On December 16, 1773, a dispute over governement authority lead to the Boston Tea Party. This December, truckers throughout the United States are likely to be equally up in arms about another government ruling that many are leery about.
December 2017 is the impending date when electronic logging devices will be adopted by all fleet companies and logging books will be a thing of the past. While many in the industry are not happy about this change, ELDs can provide convenience with recording hours of service (HOS) and do have other benefits as well, such as fuel efficiency and increase in productivity. In order to ease into the transition from using logbooks to ELDs, it's important to take into consideration a few different aspects that will allow retention of fleet drivers.
Fear of the unknown is what causes most to be hesitant when trying something new. Becoming knowledgeable about ELDs and preparing yourself and/or your fleet to take on this new system is your best bet when it comes to transitioning away from logbooks. There are specific rules for what an ELD must have. A few of these requirements include connecting to the truck's engine, monitoring drive segment statuses from each driver, and delivering data that can be transferred to law enforcement.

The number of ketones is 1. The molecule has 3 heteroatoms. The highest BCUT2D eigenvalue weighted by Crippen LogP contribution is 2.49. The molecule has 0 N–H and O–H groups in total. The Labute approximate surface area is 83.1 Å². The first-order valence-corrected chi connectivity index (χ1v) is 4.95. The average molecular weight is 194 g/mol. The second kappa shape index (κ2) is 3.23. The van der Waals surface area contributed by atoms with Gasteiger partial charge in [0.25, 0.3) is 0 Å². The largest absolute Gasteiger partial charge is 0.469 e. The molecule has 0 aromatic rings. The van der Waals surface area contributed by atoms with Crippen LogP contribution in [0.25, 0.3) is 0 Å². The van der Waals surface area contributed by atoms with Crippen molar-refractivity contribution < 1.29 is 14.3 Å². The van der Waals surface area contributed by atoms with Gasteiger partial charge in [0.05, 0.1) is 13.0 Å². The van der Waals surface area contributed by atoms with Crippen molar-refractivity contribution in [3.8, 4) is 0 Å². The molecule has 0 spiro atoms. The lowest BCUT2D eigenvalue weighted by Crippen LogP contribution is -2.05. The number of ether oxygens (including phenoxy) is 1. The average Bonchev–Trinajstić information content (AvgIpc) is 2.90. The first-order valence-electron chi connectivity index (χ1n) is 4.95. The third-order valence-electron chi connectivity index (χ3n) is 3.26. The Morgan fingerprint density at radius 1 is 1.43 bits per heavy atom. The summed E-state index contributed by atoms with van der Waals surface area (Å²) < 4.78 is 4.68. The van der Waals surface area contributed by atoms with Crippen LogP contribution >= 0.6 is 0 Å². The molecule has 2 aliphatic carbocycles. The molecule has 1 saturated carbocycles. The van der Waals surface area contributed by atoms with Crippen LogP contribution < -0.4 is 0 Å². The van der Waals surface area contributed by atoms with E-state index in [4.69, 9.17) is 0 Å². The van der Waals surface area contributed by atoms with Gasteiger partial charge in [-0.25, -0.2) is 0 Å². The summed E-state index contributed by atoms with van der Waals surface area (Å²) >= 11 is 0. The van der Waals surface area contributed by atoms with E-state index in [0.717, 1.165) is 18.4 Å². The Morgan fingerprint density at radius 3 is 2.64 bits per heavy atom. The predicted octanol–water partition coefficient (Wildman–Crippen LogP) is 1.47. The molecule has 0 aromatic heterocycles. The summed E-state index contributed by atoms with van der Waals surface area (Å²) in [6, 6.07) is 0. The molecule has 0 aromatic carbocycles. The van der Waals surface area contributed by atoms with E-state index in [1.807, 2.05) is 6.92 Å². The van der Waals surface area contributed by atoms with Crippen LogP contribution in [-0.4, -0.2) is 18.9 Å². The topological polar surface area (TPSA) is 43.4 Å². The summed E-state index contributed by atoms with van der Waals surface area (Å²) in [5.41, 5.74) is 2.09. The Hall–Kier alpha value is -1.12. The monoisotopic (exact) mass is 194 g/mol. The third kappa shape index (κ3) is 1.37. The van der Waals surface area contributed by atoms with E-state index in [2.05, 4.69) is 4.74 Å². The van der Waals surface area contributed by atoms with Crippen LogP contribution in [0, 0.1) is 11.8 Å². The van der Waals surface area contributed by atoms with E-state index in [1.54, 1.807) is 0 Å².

As concerns about switching to ELDs is on the rise, so is the concern about driver retention rates. It's a valid concern. In recent Linxup Facebook posts about the ELD mandate, we've seen drivers state that it was time to retire, sell their rig, or simply leave the industry. It's clear that many long time drivers are not happy about the mandate and have some real concerns about implementation and other side effects.
However, as long as the mandate remains law, fleets will need to adopt ELD solutions. Ensuring that each driver adapts to the new device and has complete knowledge of how it works and how to use it will help with keeping drivers on board. As noted by Joe DeLorenzo, director of the Federal Motor Carrier Safety Administration (FMCSA), establishing that drivers know how to use their ELD will make the process of inspection by a law enforcement officer much smoother. Of course, getting to know the ELD system requires interactive training for both the drivers and back-office team.
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Establishing a timeline to incorporate the ELDs into the company routine helps to streamline the process and make it easier for everyone to adapt. Instead of jumping into using an ELD immediately, slowly get used to the idea of the system first through training and then introducing the ELDs to drivers. Taking time and being patient with the adjustment period when going paperless will allow more drivers to be comfortable with this change. Start off with training about ELDs in the months before the mandate is taken into effect. Once December rolls around, the actual ELDs can be installed and the drivers are already used to the idea and expected processes.
While it's unlikely that Boston Harbor will see any uprisings this December, it is likely that the mandate will remain law and be enforceable in just six short months. Now is the time for fleet managers, no matter how reluctantly, to start looking at available solutions and planning for the inevitable. With the right approach, implementing ELD can be as simple as a nice cup of tea.